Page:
Politics, Business & Culture in the Americas

Why Bolsonaro Should Pursue Free Trade with the U.S.

Reading Time: 4 minutesThere are political and technical obstacles to a deal, but a free trade agreement would benefit both countries.
Reading Time: 4 minutes


Reading Time: 4 minutes

Is a trade agreement in the cards between the Western Hemisphere’s two largest economies? 

That’s a possibility offered by U.S. President Donald Trump after the election of a kindred spirit as the new leader of Brazil. Jair Bolsonaro will likely be one of Washington’s closest allies in the Americas, and a free trade agreement would provide a needed boost to Brazil’s struggling economy. It would also help address U.S. frustrations with Brazil’s high tariffs. But reaching such a deal with the South American giant will be no easy task.

For starters, there’s the matter of Brazil’s membership in Mercosur, a common market that also includes Argentina, Paraguay and Uruguay. Since 2000 the bloc is bound by an agreement that prevents its members from negotiating bilateral trade deals with other nations. Bolsonaro could try to strike out on his own, but such a move would inflict a mortal blow to Mercosur at a high political cost. 

Instead, he should push for the start of FTA talks with the United States via the trading bloc. Although Argentina is not positioned to conclude such a deal given President Mauricio Macri’s current political struggles, the groundwork could be laid for an agreement to be reached should he be re-elected next year.

Encouragingly, Mercosur has recently begun to emerge from a long period during which it was dominated by left-wing governments that turned it more protectionist and politically-driven. Granted, it continues to struggle in achieving consequential trade agreements with other large countries or regional blocs – negotiations launched with the European Union in 1999 remain deadlocked – but it should not be assumed that talks with the United States would be condemned to the same fate.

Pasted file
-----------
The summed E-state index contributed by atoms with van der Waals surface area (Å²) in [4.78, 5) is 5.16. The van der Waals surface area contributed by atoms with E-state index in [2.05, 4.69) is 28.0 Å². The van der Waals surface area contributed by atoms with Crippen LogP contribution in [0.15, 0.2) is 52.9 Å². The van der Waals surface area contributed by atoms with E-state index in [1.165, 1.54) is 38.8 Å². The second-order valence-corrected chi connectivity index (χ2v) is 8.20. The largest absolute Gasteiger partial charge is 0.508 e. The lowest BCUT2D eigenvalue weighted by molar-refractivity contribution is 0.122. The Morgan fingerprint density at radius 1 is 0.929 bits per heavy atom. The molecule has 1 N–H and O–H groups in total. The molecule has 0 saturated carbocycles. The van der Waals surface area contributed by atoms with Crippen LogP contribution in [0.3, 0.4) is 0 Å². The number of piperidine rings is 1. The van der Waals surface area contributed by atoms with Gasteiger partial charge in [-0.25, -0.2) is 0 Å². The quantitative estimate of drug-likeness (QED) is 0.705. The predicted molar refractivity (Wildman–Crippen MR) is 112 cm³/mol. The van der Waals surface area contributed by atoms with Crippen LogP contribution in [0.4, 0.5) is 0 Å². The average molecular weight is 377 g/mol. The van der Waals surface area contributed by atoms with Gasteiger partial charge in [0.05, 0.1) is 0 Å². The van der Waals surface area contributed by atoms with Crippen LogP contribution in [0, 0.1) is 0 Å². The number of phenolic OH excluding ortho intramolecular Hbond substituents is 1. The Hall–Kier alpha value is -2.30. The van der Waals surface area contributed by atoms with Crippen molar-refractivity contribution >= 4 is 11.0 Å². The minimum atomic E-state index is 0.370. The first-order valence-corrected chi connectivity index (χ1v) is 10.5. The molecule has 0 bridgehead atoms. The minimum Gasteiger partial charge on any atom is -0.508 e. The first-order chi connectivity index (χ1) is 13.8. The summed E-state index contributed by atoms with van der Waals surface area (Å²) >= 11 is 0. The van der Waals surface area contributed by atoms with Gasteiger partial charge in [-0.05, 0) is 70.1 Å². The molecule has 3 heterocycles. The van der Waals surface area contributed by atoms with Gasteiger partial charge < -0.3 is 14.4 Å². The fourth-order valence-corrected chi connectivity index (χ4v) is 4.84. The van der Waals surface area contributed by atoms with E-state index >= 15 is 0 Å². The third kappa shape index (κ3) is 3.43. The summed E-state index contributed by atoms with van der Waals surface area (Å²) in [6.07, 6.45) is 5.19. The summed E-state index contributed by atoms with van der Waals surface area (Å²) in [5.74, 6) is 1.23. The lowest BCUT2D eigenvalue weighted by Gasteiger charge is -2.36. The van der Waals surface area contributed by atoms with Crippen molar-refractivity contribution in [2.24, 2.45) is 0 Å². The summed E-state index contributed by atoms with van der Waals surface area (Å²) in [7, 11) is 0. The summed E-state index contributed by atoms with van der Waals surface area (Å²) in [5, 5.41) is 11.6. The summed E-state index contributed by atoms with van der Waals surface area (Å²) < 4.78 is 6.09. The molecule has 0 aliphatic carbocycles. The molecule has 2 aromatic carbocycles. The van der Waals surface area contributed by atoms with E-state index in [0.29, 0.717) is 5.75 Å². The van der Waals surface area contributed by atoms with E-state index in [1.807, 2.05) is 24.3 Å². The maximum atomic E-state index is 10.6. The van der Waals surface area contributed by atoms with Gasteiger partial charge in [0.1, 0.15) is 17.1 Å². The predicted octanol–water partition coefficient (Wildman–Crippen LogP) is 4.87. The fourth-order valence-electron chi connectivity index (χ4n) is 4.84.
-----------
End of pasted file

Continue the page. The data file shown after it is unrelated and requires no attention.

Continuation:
Another obstacle that will have to be overcome is recent history between Brazil and the U.S. Brazil was the main culprit in the collapse of the negotiations for the U.S.-backed Free Trade Area of the Americas in the last decade. And while Bolsonaro’s economic team boasts economists that openly embrace free trade, the country’s main objections to a deal with the United States are not magically going to go away. These include U.S. agricultural subsidies, dismantling its own tariffs on industrial goods, and U.S. demands for expanded protections for intellectual property rights.  

Agricultural subsidies particularly rankle. In fact, in 2014 the United States agreed to pay $300 million to Brazilian cotton farmers to resolve a WTO dispute over U.S. subsidies. The U.S. sugar program is another source of Brazilian ire. Access to the U.S. market by the world’s largest producer of sugar is greatly limited by a system that imposes punishing tariff levels after an import quota assigned to Brazil is filled.